By Yinka Adegoke
NEW YORK (Reuters) - Spotify, the popular European online music service, has told record labels it will cut down the free music it allows users to access without a paid subscription, according to people familiar with the plan.
London-based Spotify is set to announce the change in a blog on Thursday, these people said.
Spotify, which is in talks with labels to launch a service in the United States, typically lets users stream the 10 million songs on its service for free -- interspersed with advertising -- under its basic Spotify Open service. The listening time of about 20 hours each month will be reduced under the plan.
The paid subscription packages offer more music, which is also available on mobile phones.
Spotify executives were not immediately available to elaborate on the plan to cut back free service.
The move is being seen as a drive to convert free users into paying subscribers for Spotify Premium or Spotify Unlimited, as the company tries to cover the costs of its music label licenses. Cutbacks on free music could also help the start-up reduce the rate it is spending funds raised so far.
The risk is that Spotify could alienate users who have become used to accessing a lot of their music for free through the service.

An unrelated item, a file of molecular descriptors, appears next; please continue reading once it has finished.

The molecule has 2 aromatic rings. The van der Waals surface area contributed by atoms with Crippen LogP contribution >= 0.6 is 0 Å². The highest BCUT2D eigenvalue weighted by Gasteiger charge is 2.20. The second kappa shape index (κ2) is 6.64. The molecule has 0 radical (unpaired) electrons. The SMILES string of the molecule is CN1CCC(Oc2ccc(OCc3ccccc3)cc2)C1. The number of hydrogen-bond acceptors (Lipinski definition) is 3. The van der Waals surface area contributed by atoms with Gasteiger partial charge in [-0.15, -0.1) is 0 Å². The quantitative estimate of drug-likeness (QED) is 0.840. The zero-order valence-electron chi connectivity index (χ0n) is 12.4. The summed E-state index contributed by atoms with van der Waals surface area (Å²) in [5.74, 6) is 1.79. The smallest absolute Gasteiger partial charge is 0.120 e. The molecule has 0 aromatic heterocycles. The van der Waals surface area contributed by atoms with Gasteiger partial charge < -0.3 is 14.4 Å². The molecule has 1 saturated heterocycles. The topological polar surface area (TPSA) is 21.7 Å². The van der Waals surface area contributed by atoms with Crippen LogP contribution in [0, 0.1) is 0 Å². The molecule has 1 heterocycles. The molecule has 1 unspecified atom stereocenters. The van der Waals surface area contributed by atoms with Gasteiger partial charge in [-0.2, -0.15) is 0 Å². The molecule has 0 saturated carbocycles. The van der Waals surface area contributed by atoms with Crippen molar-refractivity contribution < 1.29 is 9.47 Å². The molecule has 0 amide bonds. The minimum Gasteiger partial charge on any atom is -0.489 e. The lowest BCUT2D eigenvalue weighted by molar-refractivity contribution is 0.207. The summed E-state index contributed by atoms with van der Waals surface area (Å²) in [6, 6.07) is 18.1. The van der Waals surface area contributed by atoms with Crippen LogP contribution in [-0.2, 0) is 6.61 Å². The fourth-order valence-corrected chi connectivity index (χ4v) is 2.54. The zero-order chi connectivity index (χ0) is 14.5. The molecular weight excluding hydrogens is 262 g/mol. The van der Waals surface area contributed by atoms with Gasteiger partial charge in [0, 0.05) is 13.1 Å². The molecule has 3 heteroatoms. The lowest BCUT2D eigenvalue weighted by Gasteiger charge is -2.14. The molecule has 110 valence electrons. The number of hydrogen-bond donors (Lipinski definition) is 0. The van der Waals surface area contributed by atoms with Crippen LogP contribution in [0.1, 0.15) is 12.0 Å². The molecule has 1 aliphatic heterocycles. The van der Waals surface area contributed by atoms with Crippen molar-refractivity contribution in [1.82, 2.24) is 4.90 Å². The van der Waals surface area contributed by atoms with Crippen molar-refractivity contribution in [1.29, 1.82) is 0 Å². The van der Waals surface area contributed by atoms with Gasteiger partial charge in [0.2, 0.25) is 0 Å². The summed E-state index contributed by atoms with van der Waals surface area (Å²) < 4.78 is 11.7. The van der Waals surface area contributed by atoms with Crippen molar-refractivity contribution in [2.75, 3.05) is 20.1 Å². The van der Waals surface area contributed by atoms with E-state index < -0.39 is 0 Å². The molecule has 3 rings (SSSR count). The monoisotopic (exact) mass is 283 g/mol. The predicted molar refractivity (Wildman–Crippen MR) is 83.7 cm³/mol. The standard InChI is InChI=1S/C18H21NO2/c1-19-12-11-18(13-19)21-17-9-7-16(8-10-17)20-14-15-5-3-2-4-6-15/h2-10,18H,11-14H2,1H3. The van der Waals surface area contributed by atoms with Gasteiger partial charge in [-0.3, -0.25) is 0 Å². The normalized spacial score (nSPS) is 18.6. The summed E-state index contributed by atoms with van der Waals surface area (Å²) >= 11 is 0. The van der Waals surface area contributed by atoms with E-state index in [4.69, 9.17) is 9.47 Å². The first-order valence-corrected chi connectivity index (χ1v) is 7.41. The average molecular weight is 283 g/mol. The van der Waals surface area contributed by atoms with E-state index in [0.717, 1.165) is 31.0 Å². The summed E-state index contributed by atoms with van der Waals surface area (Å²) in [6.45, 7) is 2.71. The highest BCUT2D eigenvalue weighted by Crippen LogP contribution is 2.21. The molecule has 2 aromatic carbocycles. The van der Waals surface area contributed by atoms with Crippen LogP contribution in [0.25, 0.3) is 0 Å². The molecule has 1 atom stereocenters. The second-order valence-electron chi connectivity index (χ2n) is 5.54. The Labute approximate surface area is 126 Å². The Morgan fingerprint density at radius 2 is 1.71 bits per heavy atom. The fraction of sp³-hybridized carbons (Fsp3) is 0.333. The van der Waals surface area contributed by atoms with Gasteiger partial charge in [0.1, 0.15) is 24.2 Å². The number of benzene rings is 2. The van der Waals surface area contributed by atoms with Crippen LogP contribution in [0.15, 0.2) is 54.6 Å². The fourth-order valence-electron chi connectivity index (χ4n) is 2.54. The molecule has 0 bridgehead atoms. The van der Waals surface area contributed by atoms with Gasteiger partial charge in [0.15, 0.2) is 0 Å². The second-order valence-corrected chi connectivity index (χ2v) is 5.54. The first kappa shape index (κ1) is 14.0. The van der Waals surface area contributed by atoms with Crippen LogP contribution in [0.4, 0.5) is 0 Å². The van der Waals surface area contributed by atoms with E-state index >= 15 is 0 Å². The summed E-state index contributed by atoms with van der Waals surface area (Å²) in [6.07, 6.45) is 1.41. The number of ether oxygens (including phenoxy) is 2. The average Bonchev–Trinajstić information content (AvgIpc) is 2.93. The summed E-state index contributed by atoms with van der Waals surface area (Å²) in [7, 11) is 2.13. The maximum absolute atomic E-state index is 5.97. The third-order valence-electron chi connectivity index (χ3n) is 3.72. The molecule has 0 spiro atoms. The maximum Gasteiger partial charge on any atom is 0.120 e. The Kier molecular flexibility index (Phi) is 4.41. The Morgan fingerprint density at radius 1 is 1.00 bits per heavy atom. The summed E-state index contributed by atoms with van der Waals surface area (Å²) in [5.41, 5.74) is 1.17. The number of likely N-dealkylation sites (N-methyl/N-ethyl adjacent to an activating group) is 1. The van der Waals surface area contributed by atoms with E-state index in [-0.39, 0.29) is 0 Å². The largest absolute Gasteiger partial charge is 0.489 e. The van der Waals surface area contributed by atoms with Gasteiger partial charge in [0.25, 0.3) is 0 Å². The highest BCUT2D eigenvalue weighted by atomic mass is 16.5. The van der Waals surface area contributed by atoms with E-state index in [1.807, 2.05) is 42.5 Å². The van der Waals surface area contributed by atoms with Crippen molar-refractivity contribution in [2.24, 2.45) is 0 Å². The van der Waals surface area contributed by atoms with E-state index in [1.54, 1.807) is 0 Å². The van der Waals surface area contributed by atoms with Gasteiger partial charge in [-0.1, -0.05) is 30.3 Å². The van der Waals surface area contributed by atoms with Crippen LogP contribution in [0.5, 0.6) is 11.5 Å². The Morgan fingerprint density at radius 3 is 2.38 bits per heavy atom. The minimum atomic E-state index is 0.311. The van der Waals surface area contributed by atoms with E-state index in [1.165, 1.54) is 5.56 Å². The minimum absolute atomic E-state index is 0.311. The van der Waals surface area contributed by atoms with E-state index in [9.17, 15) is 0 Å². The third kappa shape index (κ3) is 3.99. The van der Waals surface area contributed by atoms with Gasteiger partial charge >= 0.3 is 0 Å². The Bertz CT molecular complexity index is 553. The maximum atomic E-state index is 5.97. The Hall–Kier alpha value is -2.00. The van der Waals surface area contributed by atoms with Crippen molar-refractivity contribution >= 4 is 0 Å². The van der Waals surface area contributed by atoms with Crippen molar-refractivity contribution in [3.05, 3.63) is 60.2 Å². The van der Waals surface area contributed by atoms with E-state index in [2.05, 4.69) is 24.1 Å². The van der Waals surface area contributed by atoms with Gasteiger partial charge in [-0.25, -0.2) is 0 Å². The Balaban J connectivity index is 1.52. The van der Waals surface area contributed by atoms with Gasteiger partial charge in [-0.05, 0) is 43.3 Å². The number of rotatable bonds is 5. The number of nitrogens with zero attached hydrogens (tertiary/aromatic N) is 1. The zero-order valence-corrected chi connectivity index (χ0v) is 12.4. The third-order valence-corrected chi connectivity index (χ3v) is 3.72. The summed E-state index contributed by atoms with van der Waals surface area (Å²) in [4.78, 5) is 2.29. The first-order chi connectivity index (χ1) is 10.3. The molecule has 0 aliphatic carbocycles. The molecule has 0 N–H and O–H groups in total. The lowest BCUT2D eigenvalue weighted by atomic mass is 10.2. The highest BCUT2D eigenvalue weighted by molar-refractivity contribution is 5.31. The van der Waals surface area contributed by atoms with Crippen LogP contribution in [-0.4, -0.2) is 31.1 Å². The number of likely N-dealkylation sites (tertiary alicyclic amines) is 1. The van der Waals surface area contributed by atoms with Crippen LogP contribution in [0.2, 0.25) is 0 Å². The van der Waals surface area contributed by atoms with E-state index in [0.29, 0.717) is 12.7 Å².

Spotify was founded by Swedish entrepreneurs Daniel Ek and Martin Lorentzon in 2006, and already has more than 1 million paying subscribers and 10 million registered users in Europe where it is in the UK, France, Spain, Sweden, Norway and the Netherlands.
The company has been in talks for nearly two years with the U.S. arms of major labels but they remain concerned that Spotify's free service will cannibalize paid services like market leader Apple Inc's iTunes as well as other subscription services like Rhapsody and MOG.
So far Spotify has inked U.S. deals with Sony Music Entertainment and EMI Music and is close to announcing a deal with market leader Universal Music Group, a unit of French media giant Vivendi. It has yet to reach a deal with Warner Music Group.
(Reporting by Yinka Adegoke; Editing by Richard Chang)